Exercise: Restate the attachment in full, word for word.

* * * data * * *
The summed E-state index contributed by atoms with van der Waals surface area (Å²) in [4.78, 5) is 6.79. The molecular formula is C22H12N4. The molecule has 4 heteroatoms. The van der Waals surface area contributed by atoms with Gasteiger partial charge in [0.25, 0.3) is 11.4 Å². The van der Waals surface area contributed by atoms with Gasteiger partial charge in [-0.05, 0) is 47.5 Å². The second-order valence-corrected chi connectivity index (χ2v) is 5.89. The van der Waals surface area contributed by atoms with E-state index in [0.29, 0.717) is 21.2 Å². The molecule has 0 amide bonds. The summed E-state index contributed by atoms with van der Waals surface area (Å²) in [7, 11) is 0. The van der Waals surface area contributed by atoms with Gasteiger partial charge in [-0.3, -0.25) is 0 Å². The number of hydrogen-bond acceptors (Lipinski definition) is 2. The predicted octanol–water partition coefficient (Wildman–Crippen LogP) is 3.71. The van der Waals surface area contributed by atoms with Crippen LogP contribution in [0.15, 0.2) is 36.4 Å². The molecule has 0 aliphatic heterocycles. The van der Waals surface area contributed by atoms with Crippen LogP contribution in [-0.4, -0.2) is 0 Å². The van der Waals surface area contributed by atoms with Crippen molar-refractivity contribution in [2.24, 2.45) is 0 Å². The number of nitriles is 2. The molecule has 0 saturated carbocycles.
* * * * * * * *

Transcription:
The summed E-state index contributed by atoms with van der Waals surface area (Å²) in [4.78, 5) is 6.79. The molecular formula is C22H12N4. The molecule has 4 heteroatoms. The van der Waals surface area contributed by atoms with Gasteiger partial charge in [0.25, 0.3) is 11.4 Å². The van der Waals surface area contributed by atoms with Gasteiger partial charge in [-0.05, 0) is 47.5 Å². The second-order valence-corrected chi connectivity index (χ2v) is 5.89. The van der Waals surface area contributed by atoms with E-state index in [0.29, 0.717) is 21.2 Å². The molecule has 0 amide bonds. The summed E-state index contributed by atoms with van der Waals surface area (Å²) in [7, 11) is 0. The van der Waals surface area contributed by atoms with Gasteiger partial charge in [-0.3, -0.25) is 0 Å². The number of hydrogen-bond acceptors (Lipinski definition) is 2. The predicted octanol–water partition coefficient (Wildman–Crippen LogP) is 3.71. The van der Waals surface area contributed by atoms with Crippen LogP contribution in [0.15, 0.2) is 36.4 Å². The molecule has 0 aliphatic heterocycles. The van der Waals surface area contributed by atoms with Crippen LogP contribution in [-0.4, -0.2) is 0 Å². The van der Waals surface area contributed by atoms with Crippen molar-refractivity contribution in [2.24, 2.45) is 0 Å². The number of nitriles is 2. The molecule has 0 saturated carbocycles.